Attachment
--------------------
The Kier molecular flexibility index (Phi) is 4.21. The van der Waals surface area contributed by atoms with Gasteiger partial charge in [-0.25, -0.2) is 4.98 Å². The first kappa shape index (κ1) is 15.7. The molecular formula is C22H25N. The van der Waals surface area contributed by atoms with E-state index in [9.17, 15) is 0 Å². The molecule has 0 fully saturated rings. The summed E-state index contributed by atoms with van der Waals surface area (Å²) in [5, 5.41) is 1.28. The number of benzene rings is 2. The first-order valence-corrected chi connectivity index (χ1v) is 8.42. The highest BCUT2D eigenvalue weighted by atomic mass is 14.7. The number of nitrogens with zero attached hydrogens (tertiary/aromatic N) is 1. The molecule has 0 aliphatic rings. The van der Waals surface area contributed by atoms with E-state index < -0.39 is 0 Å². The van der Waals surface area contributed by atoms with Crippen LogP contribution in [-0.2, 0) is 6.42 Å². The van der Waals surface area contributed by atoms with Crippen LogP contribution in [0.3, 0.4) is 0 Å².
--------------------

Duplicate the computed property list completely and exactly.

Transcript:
The Kier molecular flexibility index (Phi) is 4.21. The van der Waals surface area contributed by atoms with Gasteiger partial charge in [-0.25, -0.2) is 4.98 Å². The first kappa shape index (κ1) is 15.7. The molecular formula is C22H25N. The van der Waals surface area contributed by atoms with E-state index in [9.17, 15) is 0 Å². The molecule has 0 fully saturated rings. The summed E-state index contributed by atoms with van der Waals surface area (Å²) in [5, 5.41) is 1.28. The number of benzene rings is 2. The first-order valence-corrected chi connectivity index (χ1v) is 8.42. The highest BCUT2D eigenvalue weighted by atomic mass is 14.7. The number of nitrogens with zero attached hydrogens (tertiary/aromatic N) is 1. The molecule has 0 aliphatic rings. The van der Waals surface area contributed by atoms with E-state index < -0.39 is 0 Å². The van der Waals surface area contributed by atoms with Crippen LogP contribution in [-0.2, 0) is 6.42 Å². The van der Waals surface area contributed by atoms with Crippen LogP contribution in [0.3, 0.4) is 0 Å².